I just finished watching the 1994 movie “Immortal Beloved” and it has to be one of the best movies I’ve seen for awhile! It pretty much is a biographical puzzle. Beethoven after his death left a letter addressed to his “immortal beloved,” with no hint as to who that person was. As a last testament this document may have been faulty, but as a biographical puzzle it was great, inspiring two centuries of fevered speculations, of which this film is the latest and most romantic and oh so sad. I don’t know if the movie has solved the puzzle of the unnamed beloved, but I care not, because it has done something more valuable: He has created a fantasy about Beethoven that evokes the same disturbing, ecstatic passion we hear in his music.Beethoven is played in the film surprisingly by Gary Oldman, who at first seems an unlikely choice.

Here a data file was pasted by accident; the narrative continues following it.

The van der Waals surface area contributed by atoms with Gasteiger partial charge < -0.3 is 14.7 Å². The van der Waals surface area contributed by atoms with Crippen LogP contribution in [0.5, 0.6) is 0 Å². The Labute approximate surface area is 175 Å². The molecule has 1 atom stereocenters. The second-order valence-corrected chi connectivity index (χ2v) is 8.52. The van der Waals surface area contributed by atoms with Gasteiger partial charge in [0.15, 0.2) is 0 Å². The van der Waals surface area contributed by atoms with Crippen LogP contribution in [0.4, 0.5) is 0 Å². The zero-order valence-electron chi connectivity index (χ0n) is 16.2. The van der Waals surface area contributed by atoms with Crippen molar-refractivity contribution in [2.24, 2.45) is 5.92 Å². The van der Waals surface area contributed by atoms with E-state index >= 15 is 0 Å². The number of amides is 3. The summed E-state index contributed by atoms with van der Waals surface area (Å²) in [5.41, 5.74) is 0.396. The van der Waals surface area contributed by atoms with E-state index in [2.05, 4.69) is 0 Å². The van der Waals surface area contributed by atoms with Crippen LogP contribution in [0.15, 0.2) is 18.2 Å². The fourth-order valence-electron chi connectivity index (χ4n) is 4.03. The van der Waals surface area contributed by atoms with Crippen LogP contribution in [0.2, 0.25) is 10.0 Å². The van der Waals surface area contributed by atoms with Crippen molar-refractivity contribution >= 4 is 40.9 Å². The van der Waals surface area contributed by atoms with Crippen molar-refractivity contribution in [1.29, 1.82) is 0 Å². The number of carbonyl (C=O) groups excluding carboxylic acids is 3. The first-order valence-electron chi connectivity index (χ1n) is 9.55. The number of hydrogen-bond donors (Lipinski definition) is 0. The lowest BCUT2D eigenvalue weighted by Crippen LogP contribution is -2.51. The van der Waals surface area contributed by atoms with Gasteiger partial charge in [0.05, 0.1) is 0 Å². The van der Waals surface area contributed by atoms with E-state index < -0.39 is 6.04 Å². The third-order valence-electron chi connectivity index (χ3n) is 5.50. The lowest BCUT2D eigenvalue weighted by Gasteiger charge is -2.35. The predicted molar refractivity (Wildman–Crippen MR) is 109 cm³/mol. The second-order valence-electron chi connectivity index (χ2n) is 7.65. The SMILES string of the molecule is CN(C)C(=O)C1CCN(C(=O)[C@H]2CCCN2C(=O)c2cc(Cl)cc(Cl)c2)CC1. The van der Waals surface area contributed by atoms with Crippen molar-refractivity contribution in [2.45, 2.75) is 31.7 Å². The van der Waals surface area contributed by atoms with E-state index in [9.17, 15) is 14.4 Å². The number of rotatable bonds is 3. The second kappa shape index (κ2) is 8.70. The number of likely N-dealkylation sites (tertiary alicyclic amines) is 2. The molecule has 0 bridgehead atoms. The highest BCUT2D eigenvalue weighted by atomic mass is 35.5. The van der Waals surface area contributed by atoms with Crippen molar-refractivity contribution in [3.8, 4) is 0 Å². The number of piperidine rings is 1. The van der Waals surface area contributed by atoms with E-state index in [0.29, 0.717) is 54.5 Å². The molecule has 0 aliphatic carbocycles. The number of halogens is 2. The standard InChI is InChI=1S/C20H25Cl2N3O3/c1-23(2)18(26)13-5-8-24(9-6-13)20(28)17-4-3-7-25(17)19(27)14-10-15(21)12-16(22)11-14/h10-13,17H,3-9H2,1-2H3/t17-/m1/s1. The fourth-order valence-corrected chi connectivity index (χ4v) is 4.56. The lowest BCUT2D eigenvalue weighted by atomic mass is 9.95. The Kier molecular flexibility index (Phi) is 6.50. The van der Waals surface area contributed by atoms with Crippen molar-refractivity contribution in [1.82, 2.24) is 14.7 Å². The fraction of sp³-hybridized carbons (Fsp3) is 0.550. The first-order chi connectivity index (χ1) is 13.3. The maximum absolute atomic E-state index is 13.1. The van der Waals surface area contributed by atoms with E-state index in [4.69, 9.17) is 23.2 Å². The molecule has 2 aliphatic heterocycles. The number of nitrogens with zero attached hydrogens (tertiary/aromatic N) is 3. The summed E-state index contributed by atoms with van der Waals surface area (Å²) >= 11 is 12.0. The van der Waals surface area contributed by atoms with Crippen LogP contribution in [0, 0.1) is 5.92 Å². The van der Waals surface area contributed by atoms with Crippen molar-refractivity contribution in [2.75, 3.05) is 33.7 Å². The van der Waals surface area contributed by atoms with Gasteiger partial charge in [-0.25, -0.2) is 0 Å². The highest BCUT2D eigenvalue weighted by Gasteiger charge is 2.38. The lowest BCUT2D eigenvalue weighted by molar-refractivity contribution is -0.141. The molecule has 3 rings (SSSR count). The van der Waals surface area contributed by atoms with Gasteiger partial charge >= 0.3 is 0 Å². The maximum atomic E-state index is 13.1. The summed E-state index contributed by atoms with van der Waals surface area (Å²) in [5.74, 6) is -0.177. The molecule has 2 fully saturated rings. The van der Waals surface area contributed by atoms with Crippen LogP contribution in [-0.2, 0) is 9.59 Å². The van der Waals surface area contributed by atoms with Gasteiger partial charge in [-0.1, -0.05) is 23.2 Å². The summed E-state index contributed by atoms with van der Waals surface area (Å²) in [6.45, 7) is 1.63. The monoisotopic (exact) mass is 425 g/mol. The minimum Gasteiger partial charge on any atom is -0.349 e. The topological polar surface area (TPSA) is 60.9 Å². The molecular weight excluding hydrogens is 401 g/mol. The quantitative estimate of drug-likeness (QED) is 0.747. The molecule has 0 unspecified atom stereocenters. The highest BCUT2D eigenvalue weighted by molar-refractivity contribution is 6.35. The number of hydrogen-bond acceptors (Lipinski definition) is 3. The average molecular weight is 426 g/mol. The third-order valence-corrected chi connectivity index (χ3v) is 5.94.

Then we see that he is the right choice. He plays perfectly a man on the edge of madness, obsessed with women, even more obsessed with Karl (Marco Hofschneider), the young nephew he hopes to turn into a prodigy. He wages a lifelong campaign of hate against Karl’s mother, Johanna (Johanna Ter Steege), telling his brother Caspar (Christopher Fulford) she is a foul slut. The movie proposes an interesting explanation of Beethoven’s hatred of her and love for her son, one which sensible biographers will question, but that fits perfectly with the terms of the story.
Beethoven’s deafness is a subject through much of the film, including a precious scene where the Rossellini character leads him from the stage after he grows confused during a public performance, and another in which he touches the wood of a pianoforte to hear the music through his fingers. He tried desperately to conceal his deafness, fearing it would destroy his livelihood, and in the movie they sometimes reproduces what he can hear: Low rumbles sounding something like the music of the whales.
Beethoven writes to Schindler (the one trying to find the “Immortal Beloved”, at one point, arguing: “It is the power of music to carry one directly into the mental state of the composer. The listener has no choice. It is like hypnotism.” I rarely do anything close to movie reviews, but the quote pretty much sums it up! I now have to find the soundtrack!!